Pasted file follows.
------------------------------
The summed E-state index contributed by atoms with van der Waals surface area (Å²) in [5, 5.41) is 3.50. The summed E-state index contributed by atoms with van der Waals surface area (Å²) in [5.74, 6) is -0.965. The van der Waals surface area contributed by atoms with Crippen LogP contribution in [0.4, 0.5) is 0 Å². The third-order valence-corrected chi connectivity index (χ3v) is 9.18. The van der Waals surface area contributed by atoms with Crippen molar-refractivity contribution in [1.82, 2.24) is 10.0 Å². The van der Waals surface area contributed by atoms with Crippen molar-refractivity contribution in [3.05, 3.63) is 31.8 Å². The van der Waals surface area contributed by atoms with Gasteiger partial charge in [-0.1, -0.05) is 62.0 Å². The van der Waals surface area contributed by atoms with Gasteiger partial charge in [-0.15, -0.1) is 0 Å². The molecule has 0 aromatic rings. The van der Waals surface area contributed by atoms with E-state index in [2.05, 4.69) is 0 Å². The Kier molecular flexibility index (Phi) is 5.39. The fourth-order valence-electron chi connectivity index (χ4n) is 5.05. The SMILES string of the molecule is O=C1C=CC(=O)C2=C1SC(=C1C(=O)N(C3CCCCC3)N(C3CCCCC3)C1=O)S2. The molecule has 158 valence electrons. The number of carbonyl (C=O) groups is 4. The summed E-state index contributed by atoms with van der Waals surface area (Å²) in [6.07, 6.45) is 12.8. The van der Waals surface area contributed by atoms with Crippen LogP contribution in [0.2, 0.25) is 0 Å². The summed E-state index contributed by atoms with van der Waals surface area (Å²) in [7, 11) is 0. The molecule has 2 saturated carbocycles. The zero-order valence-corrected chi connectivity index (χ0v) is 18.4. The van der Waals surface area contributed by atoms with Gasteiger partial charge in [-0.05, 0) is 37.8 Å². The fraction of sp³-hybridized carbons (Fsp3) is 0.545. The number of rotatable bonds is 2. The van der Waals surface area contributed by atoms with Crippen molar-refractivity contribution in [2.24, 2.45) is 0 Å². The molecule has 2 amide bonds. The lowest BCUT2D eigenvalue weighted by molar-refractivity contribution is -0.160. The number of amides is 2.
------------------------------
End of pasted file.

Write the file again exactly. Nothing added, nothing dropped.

The summed E-state index contributed by atoms with van der Waals surface area (Å²) in [5, 5.41) is 3.50. The summed E-state index contributed by atoms with van der Waals surface area (Å²) in [5.74, 6) is -0.965. The van der Waals surface area contributed by atoms with Crippen LogP contribution in [0.4, 0.5) is 0 Å². The third-order valence-corrected chi connectivity index (χ3v) is 9.18. The van der Waals surface area contributed by atoms with Crippen molar-refractivity contribution in [1.82, 2.24) is 10.0 Å². The van der Waals surface area contributed by atoms with Crippen molar-refractivity contribution in [3.05, 3.63) is 31.8 Å². The van der Waals surface area contributed by atoms with Gasteiger partial charge in [-0.1, -0.05) is 62.0 Å². The van der Waals surface area contributed by atoms with Gasteiger partial charge in [-0.15, -0.1) is 0 Å². The molecule has 0 aromatic rings. The van der Waals surface area contributed by atoms with E-state index in [2.05, 4.69) is 0 Å². The Kier molecular flexibility index (Phi) is 5.39. The fourth-order valence-electron chi connectivity index (χ4n) is 5.05. The SMILES string of the molecule is O=C1C=CC(=O)C2=C1SC(=C1C(=O)N(C3CCCCC3)N(C3CCCCC3)C1=O)S2. The molecule has 158 valence electrons. The number of carbonyl (C=O) groups is 4. The summed E-state index contributed by atoms with van der Waals surface area (Å²) in [6.07, 6.45) is 12.8. The van der Waals surface area contributed by atoms with Crippen LogP contribution in [0.2, 0.25) is 0 Å². The summed E-state index contributed by atoms with van der Waals surface area (Å²) in [7, 11) is 0. The molecule has 2 saturated carbocycles. The zero-order valence-corrected chi connectivity index (χ0v) is 18.4. The van der Waals surface area contributed by atoms with Gasteiger partial charge in [-0.05, 0) is 37.8 Å². The fraction of sp³-hybridized carbons (Fsp3) is 0.545. The number of rotatable bonds is 2. The van der Waals surface area contributed by atoms with Crippen molar-refractivity contribution in [2.24, 2.45) is 0 Å². The molecule has 2 amide bonds. The lowest BCUT2D eigenvalue weighted by molar-refractivity contribution is -0.160. The number of amides is 2.